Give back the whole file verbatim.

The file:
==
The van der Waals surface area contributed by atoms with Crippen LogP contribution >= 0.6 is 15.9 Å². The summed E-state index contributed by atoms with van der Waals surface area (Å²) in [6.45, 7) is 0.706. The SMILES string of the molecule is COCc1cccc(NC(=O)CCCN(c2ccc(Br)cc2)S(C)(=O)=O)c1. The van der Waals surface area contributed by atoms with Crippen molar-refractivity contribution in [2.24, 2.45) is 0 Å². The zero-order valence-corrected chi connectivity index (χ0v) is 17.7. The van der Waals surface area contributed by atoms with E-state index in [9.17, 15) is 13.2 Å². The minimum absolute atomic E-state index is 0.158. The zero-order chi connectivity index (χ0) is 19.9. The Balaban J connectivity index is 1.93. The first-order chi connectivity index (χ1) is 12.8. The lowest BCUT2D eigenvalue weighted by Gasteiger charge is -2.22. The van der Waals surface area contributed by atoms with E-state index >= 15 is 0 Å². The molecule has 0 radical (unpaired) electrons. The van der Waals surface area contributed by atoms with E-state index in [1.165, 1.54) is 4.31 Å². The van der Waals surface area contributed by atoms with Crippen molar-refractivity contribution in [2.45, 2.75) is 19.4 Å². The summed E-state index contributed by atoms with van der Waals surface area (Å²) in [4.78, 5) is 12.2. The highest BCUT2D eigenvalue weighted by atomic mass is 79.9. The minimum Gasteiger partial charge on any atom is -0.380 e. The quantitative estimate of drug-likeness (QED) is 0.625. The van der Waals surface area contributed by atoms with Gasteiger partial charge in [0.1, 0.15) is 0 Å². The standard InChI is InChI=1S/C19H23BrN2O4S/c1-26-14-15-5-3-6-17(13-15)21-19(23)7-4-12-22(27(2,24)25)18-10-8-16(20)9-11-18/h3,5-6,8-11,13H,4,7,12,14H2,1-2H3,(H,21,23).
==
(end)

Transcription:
The van der Waals surface area contributed by atoms with Crippen LogP contribution >= 0.6 is 15.9 Å². The summed E-state index contributed by atoms with van der Waals surface area (Å²) in [6.45, 7) is 0.706. The SMILES string of the molecule is COCc1cccc(NC(=O)CCCN(c2ccc(Br)cc2)S(C)(=O)=O)c1. The van der Waals surface area contributed by atoms with Crippen molar-refractivity contribution in [2.24, 2.45) is 0 Å². The zero-order valence-corrected chi connectivity index (χ0v) is 17.7. The van der Waals surface area contributed by atoms with E-state index in [9.17, 15) is 13.2 Å². The minimum absolute atomic E-state index is 0.158. The zero-order chi connectivity index (χ0) is 19.9. The Balaban J connectivity index is 1.93. The first-order chi connectivity index (χ1) is 12.8. The lowest BCUT2D eigenvalue weighted by Gasteiger charge is -2.22. The van der Waals surface area contributed by atoms with E-state index >= 15 is 0 Å². The molecule has 0 radical (unpaired) electrons. The van der Waals surface area contributed by atoms with E-state index in [1.165, 1.54) is 4.31 Å². The van der Waals surface area contributed by atoms with Crippen molar-refractivity contribution in [2.45, 2.75) is 19.4 Å². The summed E-state index contributed by atoms with van der Waals surface area (Å²) in [4.78, 5) is 12.2. The highest BCUT2D eigenvalue weighted by atomic mass is 79.9. The minimum Gasteiger partial charge on any atom is -0.380 e. The quantitative estimate of drug-likeness (QED) is 0.625. The van der Waals surface area contributed by atoms with Gasteiger partial charge in [0.1, 0.15) is 0 Å². The standard InChI is InChI=1S/C19H23BrN2O4S/c1-26-14-15-5-3-6-17(13-15)21-19(23)7-4-12-22(27(2,24)25)18-10-8-16(20)9-11-18/h3,5-6,8-11,13H,4,7,12,14H2,1-2H3,(H,21,23).